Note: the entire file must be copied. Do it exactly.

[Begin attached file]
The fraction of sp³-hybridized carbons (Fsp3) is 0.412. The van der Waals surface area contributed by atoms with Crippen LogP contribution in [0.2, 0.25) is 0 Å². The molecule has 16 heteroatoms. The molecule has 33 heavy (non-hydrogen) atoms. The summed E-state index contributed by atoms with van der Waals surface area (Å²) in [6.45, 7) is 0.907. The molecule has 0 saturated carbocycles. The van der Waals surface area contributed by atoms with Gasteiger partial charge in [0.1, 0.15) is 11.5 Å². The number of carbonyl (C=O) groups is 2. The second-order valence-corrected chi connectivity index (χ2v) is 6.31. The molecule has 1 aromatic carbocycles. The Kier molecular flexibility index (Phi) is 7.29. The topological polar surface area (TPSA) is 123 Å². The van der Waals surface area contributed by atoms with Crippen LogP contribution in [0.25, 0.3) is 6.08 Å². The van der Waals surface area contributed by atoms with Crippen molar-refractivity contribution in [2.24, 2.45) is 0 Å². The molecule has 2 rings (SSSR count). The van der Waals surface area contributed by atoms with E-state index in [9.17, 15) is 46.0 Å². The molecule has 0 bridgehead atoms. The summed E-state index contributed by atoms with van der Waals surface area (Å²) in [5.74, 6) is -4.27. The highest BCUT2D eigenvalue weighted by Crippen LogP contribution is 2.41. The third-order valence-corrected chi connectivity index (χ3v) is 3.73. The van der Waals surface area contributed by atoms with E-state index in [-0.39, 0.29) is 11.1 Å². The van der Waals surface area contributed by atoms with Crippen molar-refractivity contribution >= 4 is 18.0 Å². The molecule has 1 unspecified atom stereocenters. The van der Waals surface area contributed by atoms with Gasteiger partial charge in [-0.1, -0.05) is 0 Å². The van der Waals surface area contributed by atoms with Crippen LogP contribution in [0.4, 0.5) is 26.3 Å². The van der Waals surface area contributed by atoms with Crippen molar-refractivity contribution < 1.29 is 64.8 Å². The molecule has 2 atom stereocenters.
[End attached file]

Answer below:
The fraction of sp³-hybridized carbons (Fsp3) is 0.412. The van der Waals surface area contributed by atoms with Crippen LogP contribution in [0.2, 0.25) is 0 Å². The molecule has 16 heteroatoms. The molecule has 33 heavy (non-hydrogen) atoms. The summed E-state index contributed by atoms with van der Waals surface area (Å²) in [6.45, 7) is 0.907. The molecule has 0 saturated carbocycles. The van der Waals surface area contributed by atoms with Gasteiger partial charge in [0.1, 0.15) is 11.5 Å². The number of carbonyl (C=O) groups is 2. The second-order valence-corrected chi connectivity index (χ2v) is 6.31. The molecule has 1 aromatic carbocycles. The Kier molecular flexibility index (Phi) is 7.29. The topological polar surface area (TPSA) is 123 Å². The van der Waals surface area contributed by atoms with Crippen LogP contribution in [0.25, 0.3) is 6.08 Å². The van der Waals surface area contributed by atoms with Crippen molar-refractivity contribution in [2.24, 2.45) is 0 Å². The molecule has 2 rings (SSSR count). The van der Waals surface area contributed by atoms with E-state index in [9.17, 15) is 46.0 Å². The molecule has 0 bridgehead atoms. The summed E-state index contributed by atoms with van der Waals surface area (Å²) in [5.74, 6) is -4.27. The highest BCUT2D eigenvalue weighted by Crippen LogP contribution is 2.41. The third-order valence-corrected chi connectivity index (χ3v) is 3.73. The van der Waals surface area contributed by atoms with E-state index in [-0.39, 0.29) is 11.1 Å². The van der Waals surface area contributed by atoms with Crippen molar-refractivity contribution >= 4 is 18.0 Å². The molecule has 1 unspecified atom stereocenters. The van der Waals surface area contributed by atoms with Gasteiger partial charge in [-0.1, -0.05) is 0 Å². The van der Waals surface area contributed by atoms with Crippen LogP contribution in [0.4, 0.5) is 26.3 Å². The van der Waals surface area contributed by atoms with Crippen molar-refractivity contribution < 1.29 is 64.8 Å². The molecule has 2 atom stereocenters.